Every age, I suppose, has its unique experience of suffering brought about by oppression, violence and evil. We brothers are currently reading the new biography of Dietrich Bonhoeffer1 during our silent meals in the refectory. The unimaginable suffering imposed by Hitler and the Nazis in the last century certainly prompted a desperate longing for God to act with justice. The cry for God to destroy the evil regime and to vindicate its victims was in the heart of every faithful Jew, and of countless others besides. They longed for a day which they could not yet imagine, and looked to God to overcome their oppressors, clinging tenaciously to their faith in God’s goodness, power and mercy.
The 21st century has its own fears and concerns: (1) an unstable world economy, in part brought about by exorbitant risk-taking and greed; (2) the constant threat of terrorism and war fueled by fear and pride; (3) the rash of natural disasters that have occurred over the last ten years: tsumanis, earthquakes, tornadoes, hurricanes, fires, floods, and famines; (4) the ever-widening gap between the rich and the poor, the “haves” and the “have nots,” in our country and in the world; (5) the numbers of weapons of mass destruction that are stockpiled in our country and throughout the world, presumably in order to maintain peace. We are living in our own version of the ‘end times.’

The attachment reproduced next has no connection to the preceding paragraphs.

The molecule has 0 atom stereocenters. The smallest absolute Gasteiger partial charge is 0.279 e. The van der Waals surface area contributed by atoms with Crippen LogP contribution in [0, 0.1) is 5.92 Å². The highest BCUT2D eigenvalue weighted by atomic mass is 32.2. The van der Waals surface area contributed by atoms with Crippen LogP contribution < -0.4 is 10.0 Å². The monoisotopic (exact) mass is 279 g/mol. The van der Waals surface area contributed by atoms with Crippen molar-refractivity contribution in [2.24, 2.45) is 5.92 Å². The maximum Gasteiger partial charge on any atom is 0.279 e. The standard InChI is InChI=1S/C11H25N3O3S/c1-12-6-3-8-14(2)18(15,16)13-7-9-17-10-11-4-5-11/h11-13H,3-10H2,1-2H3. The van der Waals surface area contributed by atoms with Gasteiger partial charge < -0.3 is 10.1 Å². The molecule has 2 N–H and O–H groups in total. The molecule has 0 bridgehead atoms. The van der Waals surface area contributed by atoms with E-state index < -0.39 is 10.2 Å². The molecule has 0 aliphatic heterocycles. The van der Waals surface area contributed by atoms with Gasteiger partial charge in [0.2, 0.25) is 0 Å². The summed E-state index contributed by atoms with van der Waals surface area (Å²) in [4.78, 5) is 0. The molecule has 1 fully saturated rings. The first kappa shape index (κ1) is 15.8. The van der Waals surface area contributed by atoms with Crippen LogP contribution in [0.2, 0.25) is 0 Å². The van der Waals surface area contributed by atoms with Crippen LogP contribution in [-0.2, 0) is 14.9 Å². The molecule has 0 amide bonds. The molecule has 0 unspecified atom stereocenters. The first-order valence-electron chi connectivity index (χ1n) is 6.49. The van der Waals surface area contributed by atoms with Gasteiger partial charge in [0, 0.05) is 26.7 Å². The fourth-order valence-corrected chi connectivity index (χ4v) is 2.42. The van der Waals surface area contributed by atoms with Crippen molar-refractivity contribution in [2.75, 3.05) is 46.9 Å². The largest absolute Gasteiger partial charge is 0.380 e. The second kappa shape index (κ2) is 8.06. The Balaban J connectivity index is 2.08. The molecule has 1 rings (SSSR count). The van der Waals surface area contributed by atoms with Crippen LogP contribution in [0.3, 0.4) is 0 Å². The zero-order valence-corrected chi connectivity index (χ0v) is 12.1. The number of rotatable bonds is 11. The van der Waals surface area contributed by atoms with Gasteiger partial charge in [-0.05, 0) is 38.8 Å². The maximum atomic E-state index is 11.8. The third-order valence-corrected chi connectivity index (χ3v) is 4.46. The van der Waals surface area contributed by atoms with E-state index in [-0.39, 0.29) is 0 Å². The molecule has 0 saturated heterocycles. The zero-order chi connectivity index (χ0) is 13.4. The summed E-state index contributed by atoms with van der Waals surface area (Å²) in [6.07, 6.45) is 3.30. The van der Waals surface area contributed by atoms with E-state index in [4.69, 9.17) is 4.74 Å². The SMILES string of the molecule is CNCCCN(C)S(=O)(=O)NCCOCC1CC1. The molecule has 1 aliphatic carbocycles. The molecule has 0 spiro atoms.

What can we learn from these apocalyptic writings, and especially from the two texts before us this evening? I’d like to suggest two things: